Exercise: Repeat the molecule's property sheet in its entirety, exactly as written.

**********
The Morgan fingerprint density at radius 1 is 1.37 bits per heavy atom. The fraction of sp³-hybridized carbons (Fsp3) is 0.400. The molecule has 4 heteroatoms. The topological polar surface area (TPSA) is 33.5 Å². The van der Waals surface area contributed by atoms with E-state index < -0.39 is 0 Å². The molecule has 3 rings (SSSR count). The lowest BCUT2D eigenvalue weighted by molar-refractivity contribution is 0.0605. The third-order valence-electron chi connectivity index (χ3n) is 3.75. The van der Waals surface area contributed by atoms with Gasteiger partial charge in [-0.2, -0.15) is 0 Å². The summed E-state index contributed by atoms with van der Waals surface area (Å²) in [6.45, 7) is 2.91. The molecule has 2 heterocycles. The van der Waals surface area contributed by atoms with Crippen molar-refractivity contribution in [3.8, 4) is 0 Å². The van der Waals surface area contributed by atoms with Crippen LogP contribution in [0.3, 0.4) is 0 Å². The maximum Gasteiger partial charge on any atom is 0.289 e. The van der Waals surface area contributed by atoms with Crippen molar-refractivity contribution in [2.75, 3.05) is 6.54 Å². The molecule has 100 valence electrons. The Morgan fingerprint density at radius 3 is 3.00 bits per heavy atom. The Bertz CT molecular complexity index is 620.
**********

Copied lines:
The Morgan fingerprint density at radius 1 is 1.37 bits per heavy atom. The fraction of sp³-hybridized carbons (Fsp3) is 0.400. The molecule has 4 heteroatoms. The topological polar surface area (TPSA) is 33.5 Å². The van der Waals surface area contributed by atoms with E-state index < -0.39 is 0 Å². The molecule has 3 rings (SSSR count). The lowest BCUT2D eigenvalue weighted by molar-refractivity contribution is 0.0605. The third-order valence-electron chi connectivity index (χ3n) is 3.75. The van der Waals surface area contributed by atoms with Gasteiger partial charge in [-0.2, -0.15) is 0 Å². The summed E-state index contributed by atoms with van der Waals surface area (Å²) in [6.45, 7) is 2.91. The molecule has 2 heterocycles. The van der Waals surface area contributed by atoms with Crippen molar-refractivity contribution in [3.8, 4) is 0 Å². The van der Waals surface area contributed by atoms with Crippen LogP contribution in [0.3, 0.4) is 0 Å². The maximum Gasteiger partial charge on any atom is 0.289 e. The van der Waals surface area contributed by atoms with Crippen molar-refractivity contribution in [2.75, 3.05) is 6.54 Å². The molecule has 100 valence electrons. The Morgan fingerprint density at radius 3 is 3.00 bits per heavy atom. The Bertz CT molecular complexity index is 620.